California Cap 100 x 6 II
California Cap 100 x 6 III
Metallic Cap May 1902 Engineering and Mining Journal
Various Blasting Tools
Cap Crimpers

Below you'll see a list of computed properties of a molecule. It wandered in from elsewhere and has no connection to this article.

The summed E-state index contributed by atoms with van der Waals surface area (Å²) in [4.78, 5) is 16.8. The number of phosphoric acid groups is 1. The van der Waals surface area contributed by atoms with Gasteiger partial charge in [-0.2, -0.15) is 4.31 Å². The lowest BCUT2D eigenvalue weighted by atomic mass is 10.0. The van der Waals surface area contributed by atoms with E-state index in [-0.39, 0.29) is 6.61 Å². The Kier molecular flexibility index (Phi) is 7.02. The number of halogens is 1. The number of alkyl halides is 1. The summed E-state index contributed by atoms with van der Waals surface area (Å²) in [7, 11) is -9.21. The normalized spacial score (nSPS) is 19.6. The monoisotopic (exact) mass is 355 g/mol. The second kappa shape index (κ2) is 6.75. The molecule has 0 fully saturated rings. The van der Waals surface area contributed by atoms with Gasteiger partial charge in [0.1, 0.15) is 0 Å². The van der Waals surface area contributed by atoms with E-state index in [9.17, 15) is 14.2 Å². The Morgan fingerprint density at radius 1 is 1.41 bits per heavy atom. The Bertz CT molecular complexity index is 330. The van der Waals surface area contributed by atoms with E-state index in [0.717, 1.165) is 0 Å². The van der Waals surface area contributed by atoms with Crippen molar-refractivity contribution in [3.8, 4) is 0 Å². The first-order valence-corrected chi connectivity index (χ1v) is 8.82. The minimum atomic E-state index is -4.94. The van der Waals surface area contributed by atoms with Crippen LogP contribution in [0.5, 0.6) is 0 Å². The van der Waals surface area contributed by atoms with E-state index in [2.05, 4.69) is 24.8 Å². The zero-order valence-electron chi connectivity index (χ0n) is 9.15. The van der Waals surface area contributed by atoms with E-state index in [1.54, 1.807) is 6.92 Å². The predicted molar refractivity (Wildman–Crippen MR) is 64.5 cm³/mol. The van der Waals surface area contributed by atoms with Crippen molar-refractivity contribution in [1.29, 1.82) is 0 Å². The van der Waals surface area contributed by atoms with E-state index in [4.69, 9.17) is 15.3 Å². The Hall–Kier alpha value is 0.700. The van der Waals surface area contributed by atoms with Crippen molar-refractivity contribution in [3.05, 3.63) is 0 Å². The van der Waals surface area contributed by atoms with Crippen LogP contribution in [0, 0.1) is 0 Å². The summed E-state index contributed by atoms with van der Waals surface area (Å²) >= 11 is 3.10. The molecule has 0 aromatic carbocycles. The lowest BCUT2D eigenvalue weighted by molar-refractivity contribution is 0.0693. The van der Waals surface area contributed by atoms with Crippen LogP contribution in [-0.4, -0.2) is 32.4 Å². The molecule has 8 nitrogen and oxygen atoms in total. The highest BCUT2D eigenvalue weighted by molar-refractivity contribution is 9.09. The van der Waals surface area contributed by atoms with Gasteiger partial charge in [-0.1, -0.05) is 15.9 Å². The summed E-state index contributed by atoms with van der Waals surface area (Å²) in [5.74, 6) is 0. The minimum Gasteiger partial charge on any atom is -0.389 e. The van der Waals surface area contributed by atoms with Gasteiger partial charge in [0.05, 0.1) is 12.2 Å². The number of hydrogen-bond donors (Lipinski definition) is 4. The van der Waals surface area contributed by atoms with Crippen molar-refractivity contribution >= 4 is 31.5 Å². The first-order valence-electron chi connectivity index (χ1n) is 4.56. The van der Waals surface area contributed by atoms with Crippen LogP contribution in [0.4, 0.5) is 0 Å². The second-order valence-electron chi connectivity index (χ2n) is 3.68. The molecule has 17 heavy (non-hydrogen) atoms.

California Cap 100 x 6 I | CALIFORNIA CAP CO BLASTING CAPS - Round cap tin 1 1/2 x 2 3/4 in. cyl, 1920-1945, embossed top marked BLASTING CAPS DANGEROUS, last design used by California Cap, complete bottom paper label marked 100 CALIFORNIA No 6 BLASTING CAPS in blue (The common blasting cap evolved through the necessity of having a stronger initiating agent for nitroglycerine and high explosives than the black powder fuse which acted merely by flame. Nobel’s 1867 patent for the blasting cap was a copper shell filled with fulminate of mercury. This is essentially still the blasting cap of today, except that later, 10% of potassium chlorate was added to the fulminate via an 1869 patent by Tal Shaffner (patent No. 98,428). The initial detonation by means of the fulminate cap of firing nitroglycerine and dynamite was of immense importance and made the use of high explosives for blasting practical. The first common blasting caps used in America were imported from Germany. Dependence on a foreign source for caps was deemed unsatisfactory, especially on the west coast, and as a result, the first American manufacture of blasting caps was started about 1877 by William Oliver and Freeborn Fletter. Together they built a small cap factory near Stege, CA and incorporated their business as the California Cap Company in April 1880. Fletter died in 1899 and Oliver in 1918. Following Oliver’s death, his son Roland Oliver succeeded him as president. The California Cap Company became the major supplier of blasting caps for the western U.S. for many years. It’s interesting to note that William Oliver while founding the California Cap Company also became interested in tonite, a mixture of 52.5% guncotton and 47.5% barium nitrate, which was imported from England where it was made by the Cotton Powder Company. Tonite was a competitor to dynamite, claiming to be safer, cheaper, produced less fumes and was very stable in extreme heat and cold. A group led by Oliver made arrangements with the Cotton Powder Company to build a plant in the U.S. The Tonite Powder Company was incorporated in California in February 1880 and a plant was built at Stege, next to the California Cap Company plant. Dynamite manufacturers took issue with Tonite’s claims, especially making a case that tonite had a tendency for spontaneous ignition. However, the increasing price of cotton, the decreasing price of glycerine, and the lower costs of graded dynamite led to the demise of the Tonite plant in 1885. The Tonite buildings and land were sold to the California Cap Company. After a long stretch of supplying blasting caps to the western mines, the company ceased operations in the 1940s. It’s also interesting to note the paper labels on the bottom of California Cap Company tins as they came in many varieties, often repeating the same or slightly different messages. Finding a tin with the original paper label in nice condition can be quite a pursuit for the collector. See Van Gelder and Schlatter, History of the Explosives Industry in America, pp 757-58, 654-55 and Martin, Blasting Cap Tin Catalog, pp 20-22) Download Original Image